You refer to the “undemocratic 17th amendment”; but conveniently omit that it was in fact a UFPA govt (of which Rajapkse was a minister) that obtained consensus and passed it through parliament. How did they obtain such rare cross-party consensus for legislation that you term undemocratic? And such a stark contrast to the rush job on the 18th. The central feature of the 17th was aimed at guaranteeing a level playing field concerning the conduct of fair elections (a near impossible task with Rajapakse) and Police appointments. The untrammelled presidential power that Rajapakse now enjoys is exactly the scenario that would make any fair election impossible. There are no effective checks and balances. So, no exaggeration here; democracy cannot survive without such attributes, although Cuba, North Korea and Burma might disagree vehemently on that point.

    As to your: “not to speak of catholics excluded monarchy in uk which appoints an offspring of the most bloody barbaric family in history to head it automatically. “
    What a gem! I have no idea what this has to do with democracy, but get the feeling such a comment (does outside Pyongang write such

  • Arul

    It’s a tragedy that the Brothers have channeled all the country’sresources and effort into entrenching themselves in power (shades of Kim JongIl and his clan).

    Rajapkse’s adroit manipulation of our venal politicianswould have been the envy of Machiavelli: he certainly knows to hit the sweetspot when it comes to offering ministerial carrots to turncoat MPs. At thisrate, he’ll soon have to set up a “Ministry for invention of MinisterialPortfolios”. Really, don’t his urbane western-educated advisors like GL,Rajiva, Palitha etc. cringe when they have to invent portfolios that soundlike the result of word games?

    On the other hand, those who fall out of favour can have no doubt that they’ll get the Fonseka treatment. Rajapkse, just like any “honourable” politician,has no qualms about setting up a nepotistic idyll, surrounded by courtiers like Mervyn Silva (that learned exponent ofthe “Sri Lankan Rope Trick”) who claims that people end up tied to trees,miraculously. Perhaps this could be just the sort of good governance that these “paragons of virtue” have in mind for us?

  • sinhala_voice

    IF the way the 18th Amendment was passed is NOT GOOD WHAT ABOUT the 13th Amendment ?

    The 13th Amendment was never put to a REFERENDUM . Hast it ?

    The 13th Amendent was NEVER DRAFTED by a Sri Lankan ? True or false ???

    The 13th Amendment is as complicated as the WHOLE Sri Lankan constitution.

    So if you complain about the 18th Amendment complain about the 13th Amendment too….This WAS ALSO NON-DEMOCRATIC.

  • @sinhala_voice said,

    Don’t hold your breath. Await the 19th Amendment where the name of the country will be re-named as Sri Rajapakistan!

  • George Bernard Shaw once said, “Assassination is the extreme form of censorship.” One is also reminded of words of the 19th century poet Heinrich Heine who said, “Whenever books are burnt, men also, in the end are burnt.”

    The Government of Sri Lanka today is only the latest in a long line of governments worldwide who have tried to snuff out unpalatable ideas and comments by abducting, intimidating, beating and killing its journalists. Names such as Lasantha Wickramatunga, J.S.Tissainayagam and Pradeep Eknaligoda come to mind, to name just a few.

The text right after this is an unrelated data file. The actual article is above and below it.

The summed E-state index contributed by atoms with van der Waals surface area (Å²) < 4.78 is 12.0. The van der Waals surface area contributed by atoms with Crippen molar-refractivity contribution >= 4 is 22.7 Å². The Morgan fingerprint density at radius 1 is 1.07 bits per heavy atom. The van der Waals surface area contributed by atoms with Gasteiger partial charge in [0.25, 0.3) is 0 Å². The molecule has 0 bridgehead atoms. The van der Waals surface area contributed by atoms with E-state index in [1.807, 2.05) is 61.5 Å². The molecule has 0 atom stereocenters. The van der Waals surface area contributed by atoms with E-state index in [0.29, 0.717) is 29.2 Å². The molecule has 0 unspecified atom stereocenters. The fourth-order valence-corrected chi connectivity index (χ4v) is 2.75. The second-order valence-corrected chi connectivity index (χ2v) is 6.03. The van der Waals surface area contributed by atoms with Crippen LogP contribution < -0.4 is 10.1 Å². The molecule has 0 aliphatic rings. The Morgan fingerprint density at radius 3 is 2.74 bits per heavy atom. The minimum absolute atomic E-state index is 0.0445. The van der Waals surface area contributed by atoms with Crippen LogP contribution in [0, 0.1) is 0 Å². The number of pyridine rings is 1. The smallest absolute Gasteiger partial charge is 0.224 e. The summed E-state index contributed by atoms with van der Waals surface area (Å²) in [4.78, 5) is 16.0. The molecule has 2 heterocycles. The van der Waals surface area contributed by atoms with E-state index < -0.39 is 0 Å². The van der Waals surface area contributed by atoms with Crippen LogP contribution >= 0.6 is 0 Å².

The first recorded victim of censorship was Socrates who, in 399 BC was forced to drink poison for ‘denying the gods and introducing new divinities.’ In China, in 213 BC, Emperor Shih Huang-Ti had all writing not pertaining to agriculture or medicine burnt. His target: Confucius’ thoughts. Present day China is no better. The Rajapaksa regime today follows the examples of countries like China, Libiya, Myanmar, Iran and Zimbabwe. We are now on the road to becoming like North Korea! One of the few countries our dear leader has not visited yet!

    During the last century, it was the communists who most systematically censored books and hounded their authors. Writers in every communist country from East Germany to Vietnam were forced into concentration camps. Boris Pasternak, Joseph Brodsky, Milan Kundera, Czeslaw Milosz and Alexander Solzhenitsyn were just a few. Hitler’s Germany burnt the books of Jewish authors and liberals, exterminating thousands in their notorious gas chambers and forcing others to flee. In Mahinda’s Sri Lanka, over 14 journalist’s, the majority of them Tamils have been killed in the past few years. Many more journalists’ have been abducted, beaten and intimidated to keep them from writing the truth.

    Sometime back the Government blocked access to the Tamilnet and Lankanewsweb, but what the Government does not understand is that with the advance of technology, censorship has become obsolete. The truth is only a click away. All you need to do to read the Tamilnet or Lankanewsweb is to go online and go through a proxy site. The same goes for ‘The Economist.’
    In today’s day and age it is no longer possible to stop the message or the truth getting out by killing or imprisoning the messenger. That is why the censorship during the ‘Humanitarian’ operation was a total failure.

    It won’t be too long before a 19th Amendment is enacted re-naming the country as “The Utopian Paradise of Sri Rajapakistan.’

  • cassandra

    Banning the Economist is absoluely silly. You don’t need a foreign magazine to tell Sri Lankans what they already know; if anything, what the Economist has to say is news only to those outside the island. And I guess the publishers and the SL agent for the magaizine won’t complain about the unsolicited and free publicity they have got; now there will be new demad for the publication!

    ‘National security’ is of course the sort of vague reason given by governments when they decide to place restrictions. The phrase is never properly defined but is used as a convenient cop out when good reasons cannot be produced.